Yesterday, the Berkman Center hosted a small party for local political bloggers. John Palfrey had us pause for a moment so the attendees could introduce themselves. A sampling: Betsy Devine has tracked the NH phone bank scandal. A professor from Northeastern blogs as a media watchdog. Rick Burnes of FaneuilMedia is plotting political donations on Google maps. Several folks from BlueMassGroup, a Democratic blog that’s also a community, were there. Matt Margolis, founder of Blogs for Bush, a site that’s kept its flame alive two years after the election, was there; he runs a Massachusetts site to rally the state’s overwhelmed conservatives. Steve Garfield told how he posted fantastic footage he’d shot of Deval Patrick at a rally, while the conventional news media all missed the moment. And many more; I didn’t do a systematic job of writing down names and blogs.
My point isn’t that there was a cloud of luminaries at the Berkman last night, well la-di-da. I don’t think there was an “A-list” blogger among us. And that’s my point. As we went around the room, I got chills realizing how far we’ve come. Capturing remarkable moments, tracking scandals — every issue has her blogger — monitoring the media, rallying supporters, mashing up financial info…we’re doing it all. We take it for granted. But it’s changed how the world works. And we’re only at the beginning.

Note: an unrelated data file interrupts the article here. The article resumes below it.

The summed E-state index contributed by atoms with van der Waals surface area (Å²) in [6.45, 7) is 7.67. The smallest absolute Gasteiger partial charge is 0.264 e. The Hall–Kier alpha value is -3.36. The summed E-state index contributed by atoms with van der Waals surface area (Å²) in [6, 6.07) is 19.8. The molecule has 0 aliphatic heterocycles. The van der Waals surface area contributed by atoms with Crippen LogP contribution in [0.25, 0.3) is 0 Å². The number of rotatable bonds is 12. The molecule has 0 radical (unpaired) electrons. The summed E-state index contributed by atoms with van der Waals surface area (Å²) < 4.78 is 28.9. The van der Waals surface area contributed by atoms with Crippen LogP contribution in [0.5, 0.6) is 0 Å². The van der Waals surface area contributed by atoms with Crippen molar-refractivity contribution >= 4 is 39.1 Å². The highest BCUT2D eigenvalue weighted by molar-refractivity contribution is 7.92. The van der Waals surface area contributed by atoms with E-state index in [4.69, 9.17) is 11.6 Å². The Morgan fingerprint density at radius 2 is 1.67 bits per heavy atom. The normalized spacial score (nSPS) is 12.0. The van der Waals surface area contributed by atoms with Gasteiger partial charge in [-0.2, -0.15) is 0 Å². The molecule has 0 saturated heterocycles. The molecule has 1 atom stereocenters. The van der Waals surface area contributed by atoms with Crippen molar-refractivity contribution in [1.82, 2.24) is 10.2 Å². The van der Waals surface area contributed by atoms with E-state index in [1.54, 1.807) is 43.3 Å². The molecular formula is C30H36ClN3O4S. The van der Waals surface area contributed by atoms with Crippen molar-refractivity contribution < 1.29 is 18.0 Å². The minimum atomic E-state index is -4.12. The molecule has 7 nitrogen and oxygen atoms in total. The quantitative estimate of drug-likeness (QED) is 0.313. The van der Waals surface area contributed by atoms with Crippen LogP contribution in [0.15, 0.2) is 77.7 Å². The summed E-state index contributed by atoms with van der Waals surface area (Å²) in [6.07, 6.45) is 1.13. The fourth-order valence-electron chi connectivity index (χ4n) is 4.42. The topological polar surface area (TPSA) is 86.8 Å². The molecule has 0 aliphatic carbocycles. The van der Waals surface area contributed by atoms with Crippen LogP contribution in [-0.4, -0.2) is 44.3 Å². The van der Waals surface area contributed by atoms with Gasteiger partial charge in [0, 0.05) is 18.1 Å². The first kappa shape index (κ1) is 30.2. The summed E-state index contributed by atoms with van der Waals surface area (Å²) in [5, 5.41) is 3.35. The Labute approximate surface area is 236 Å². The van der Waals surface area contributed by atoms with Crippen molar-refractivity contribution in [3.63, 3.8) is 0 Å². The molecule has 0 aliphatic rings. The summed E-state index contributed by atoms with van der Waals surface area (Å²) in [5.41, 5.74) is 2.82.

The Boston Globe’s circulation is down 7% this year, falling from 414,000 to 386,000. Boston’s other daily paper (well, not counting the Metro), fell 12% to 203,000. The Globe’s Sunday circulation fell 10% to 587,000.
The Globe was already in financial trouble. The path it’s currently on predictably leads to scaling back in coverage and running more syndicated articles. If the current decline continues it’s hard to see how the Globe can survive. And that would be a disaster. A newspaper is greater than the sum of the knowledge, talent and experience it aggregates.
Another reminder of how much things have changed: The discontent about the use of electronic voting machines has become an issue almost entirely because of the Web. The people who have made it an issue are not reporters but scientists and researchers who have published directly to readers. That’s how they’ve gotten traction. And that’s new. [Tags: media politics blogging berkman]